For Immediate Release
AIUSA media office
President Duterte's Call to Revive Death Penalty in the Philippines Will Only Worsen Climate of Impunity
“Extrajudicial killings remain rife in the Philippines. Talk of bringing back the death penalty for drug-related crimes is abhorrent, and risks aggravating the current climate of impunity,” said Butch Olano, Section Director of Amnesty International Philippines.
During today’s speech, President Duterte called on Congress to reinstate the death penalty for drug-related crimes. The use of the death penalty for drug-related offenses contravene international law and standards.
Duterte’s endorsement of the death penalty comes weeks after the killing of a three-year-old girl in a police operation.
“The state of our nation is a state of mourning. We should not be burying our children amid deadly and ill-conceived police raids,” said Butch Olano. “This speech was a missed opportunity to take stock of the tragic killing of three-year-old Myca Ulpina, and thousands of others. The President addressed the topic of drugs but did not confront the truth. The country needs an approach that delivers justice for the families of the thousands unlawfully killed, and effective health and social services for those who need them.”
An Amnesty International report released this month, ‘They just kill’: Ongoing extrajudicial executions and other violations in the Philippines’ ‘war on drugs,’ showed that the Philippine government’s so-called “war on drugs” remains a murderous war on the poor, with rampant killings of mostly poor and marginalized people continuing without credible, impartial and effective investigations into them. There has been just one conviction of police officers to date, following the fatal shooting of 17-year-old Kian delos Santos in August 2017.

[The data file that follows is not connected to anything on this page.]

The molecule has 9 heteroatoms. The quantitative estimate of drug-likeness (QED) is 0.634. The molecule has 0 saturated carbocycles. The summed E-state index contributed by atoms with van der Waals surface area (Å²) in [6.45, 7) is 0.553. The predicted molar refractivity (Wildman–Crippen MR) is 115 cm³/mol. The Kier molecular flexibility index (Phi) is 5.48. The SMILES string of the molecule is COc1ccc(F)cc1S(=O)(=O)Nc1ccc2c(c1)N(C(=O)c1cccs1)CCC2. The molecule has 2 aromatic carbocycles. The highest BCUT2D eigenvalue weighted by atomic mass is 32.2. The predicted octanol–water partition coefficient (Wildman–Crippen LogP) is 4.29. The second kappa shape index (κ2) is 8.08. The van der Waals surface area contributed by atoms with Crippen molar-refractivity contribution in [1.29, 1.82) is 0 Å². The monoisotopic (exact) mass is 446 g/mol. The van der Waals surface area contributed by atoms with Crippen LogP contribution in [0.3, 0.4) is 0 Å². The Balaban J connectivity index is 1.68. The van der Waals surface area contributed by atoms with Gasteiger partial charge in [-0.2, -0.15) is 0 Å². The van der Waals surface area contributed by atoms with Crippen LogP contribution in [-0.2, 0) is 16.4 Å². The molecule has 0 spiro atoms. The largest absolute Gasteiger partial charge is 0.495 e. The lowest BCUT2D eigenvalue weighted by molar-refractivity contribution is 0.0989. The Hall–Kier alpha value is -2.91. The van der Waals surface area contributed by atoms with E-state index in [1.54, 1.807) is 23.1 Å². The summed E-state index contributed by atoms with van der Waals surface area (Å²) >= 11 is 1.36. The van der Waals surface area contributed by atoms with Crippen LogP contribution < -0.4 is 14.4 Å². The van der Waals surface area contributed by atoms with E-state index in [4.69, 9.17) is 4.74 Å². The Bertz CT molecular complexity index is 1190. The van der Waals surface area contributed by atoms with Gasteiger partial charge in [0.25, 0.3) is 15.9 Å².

“Kian’s killing became emblematic of the horrors of the so-called ‘war on drugs’, and the convictions of police officers were a small step towards the justice Filipinos deserve,” said Butch Olano. “Now the country reels from the tragic killing of Myca Ulpina. She was three years old. If this tragedy does not move this administration to change course, it will be further proof of its wanton disregard for human life.”
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Myca Ulpina died in a police operation in Rizal province in late June, in which a police officer was also killed. The government claims her father used her as a human shield during a “buy bust” operation; the girl’s mother claims that police burst into the family home without a warrant as the family slept.
The Philippine government has acknowledged at least 6,600 killings at the hands of police, but evidence points to many more being killed by unknown armed persons with likely links to the police. Amnesty International has found that the torrent of unlawful killings, many of them extrajudicial executions, may amount to crimes against humanity.
“The government keeps saying bereaved families should file cases before the courts if they believe the police acted illegally during anti-drug operations,” said Butch Olano. “But Amnesty’s research has shown that families are living in fear of reprisals from police if they dare to speak up. They are further unable to secure police reports, a crucial piece of evidence to support their allegations, and pursuing these cases is prohibitively costly for poor families.”
“The administration’s war on the poor does not end with the killings. It sends families and whole communities into a living hell, all to protect a cruel and repressive policy that is doing nothing to protect people from the risks of drugs,” said Butch Olano.
President Duterte’s SONA also failed to commit his administration to cooperating with the Office of the High Commissioner for Human Rights, which will deliver a report in June 2020 on the human rights situation in the Philippines, including unlawful killings in the context of the “war on drugs,” as mandated by a resolution adopted by the UN Human Rights Council earlier this month.
“This UN probe offers hope to thousands of families who lost loved ones as part of the so-called ‘war on drugs’” said Butch Olano. “As long as the authorities deny these families their right to justice, international pressure on the architects of this murderous campaign will keep growing.”
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